When questioned about the potential for fraud and match fixing, Levine explained the relationship that ESL had built with Sportradar. The Sportradar anti-fraud package tracks betting patterns which can indicate where match fixing might take place.
Levine also highlighted the new Esports Integrity Coalition, established by ESL as a body open to all the industry. The sports lawyer Ian Smith is leading the coalition’s formation and aims to establish a code of practice at the earliest opportunity.
In response to committee concerns that esports has no single governing body, such as those governing tennis, football or basketball, Levine was able to point to the new World Esports Association (WESA).
WESA was announced in London on May 13 and aims to give esports a FIFA equivalent governing body.
Following testimony from Seth Schorr of Fifth Street Gaming, and other witnesses, including Fatal1ty, the committee’s comments suggested that it accepted the idea that large, live esports competitions could provide a starting point for esports betting.
Allowing betting on the largest esports competitions could be an “achievable goal,” and provide a basis for controlling the risks which arise when the “wagering dollars exceed the prize money.”
Johnathan “Fatal1ty” Wendel is one of esports’ icons. His description of what a top professional gamer has to do in order to get to and stay at the top of the profession made a strong impression on the committee.
Wendel’s explanation of the requirements for physical and mental alertness opened the eyes of the committee to the athletic nature of esports. He explained how he needed to be fit and healthy so that his reaction times would be minimized. He even stayed away from caffeine to reduce the risk of the mental highs and lows that might result in reduced performance.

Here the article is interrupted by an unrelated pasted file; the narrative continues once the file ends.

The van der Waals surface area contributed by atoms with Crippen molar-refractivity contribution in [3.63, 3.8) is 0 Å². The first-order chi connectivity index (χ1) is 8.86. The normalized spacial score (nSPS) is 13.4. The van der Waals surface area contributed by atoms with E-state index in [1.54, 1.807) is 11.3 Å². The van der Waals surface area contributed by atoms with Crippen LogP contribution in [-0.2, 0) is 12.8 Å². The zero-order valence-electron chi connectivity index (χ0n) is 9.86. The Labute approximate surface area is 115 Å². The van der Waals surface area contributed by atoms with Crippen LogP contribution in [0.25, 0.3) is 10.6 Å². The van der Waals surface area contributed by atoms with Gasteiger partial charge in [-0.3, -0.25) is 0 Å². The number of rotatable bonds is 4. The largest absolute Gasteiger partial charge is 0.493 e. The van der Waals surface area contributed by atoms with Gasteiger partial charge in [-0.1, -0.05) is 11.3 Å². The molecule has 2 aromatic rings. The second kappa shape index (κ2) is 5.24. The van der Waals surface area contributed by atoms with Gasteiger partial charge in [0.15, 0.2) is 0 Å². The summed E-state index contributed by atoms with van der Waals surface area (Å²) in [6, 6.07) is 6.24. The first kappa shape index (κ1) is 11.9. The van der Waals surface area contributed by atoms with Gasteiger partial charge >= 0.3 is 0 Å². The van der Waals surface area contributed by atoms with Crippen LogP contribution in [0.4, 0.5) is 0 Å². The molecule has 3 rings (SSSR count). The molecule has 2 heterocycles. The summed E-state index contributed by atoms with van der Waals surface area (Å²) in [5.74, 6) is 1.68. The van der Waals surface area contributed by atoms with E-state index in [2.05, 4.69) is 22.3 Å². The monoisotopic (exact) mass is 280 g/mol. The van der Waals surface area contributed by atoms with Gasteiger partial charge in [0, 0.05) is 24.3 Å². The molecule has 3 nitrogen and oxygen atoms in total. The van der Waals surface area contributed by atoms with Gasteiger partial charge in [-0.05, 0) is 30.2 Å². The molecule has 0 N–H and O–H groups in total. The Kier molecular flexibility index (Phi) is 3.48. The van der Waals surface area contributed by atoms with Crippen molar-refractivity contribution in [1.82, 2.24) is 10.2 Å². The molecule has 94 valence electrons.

Governor Sandoval and NGC Chairman Tony Alamo both commented on how Wendel was not what they expected. They were both impressed with the quality of the young man giving evidence, and with what he said.
When Chris Grove, senior partner at Narus Advisors and founder of Esports Betting Report, showed the committee various maps of the progress of online gambling and daily fantasy sports (DFS) legislation in the U.S., the committee understood the potential for Nevada to take a national and even global lead in esports betting regulation.
None of Grove’s maps showed any other state preparing for esports regulation or legislation. Several of the other witnesses reinforced the point that esports was an opportunity for the Nevada regulators to lead the industry.
In his summary of the meeting, Governor Sandoval impressed on the committee his sense of cautious urgency. He told the committee to consider the issues raised and be prepared to make decisions at the October meeting.
“Measure twice and cut once,” said Sandoval, but added that that did not mean “paralysis by analysis.”
There is a very real prospect that Nevada will formally propose a regulatory basis for esports betting this year.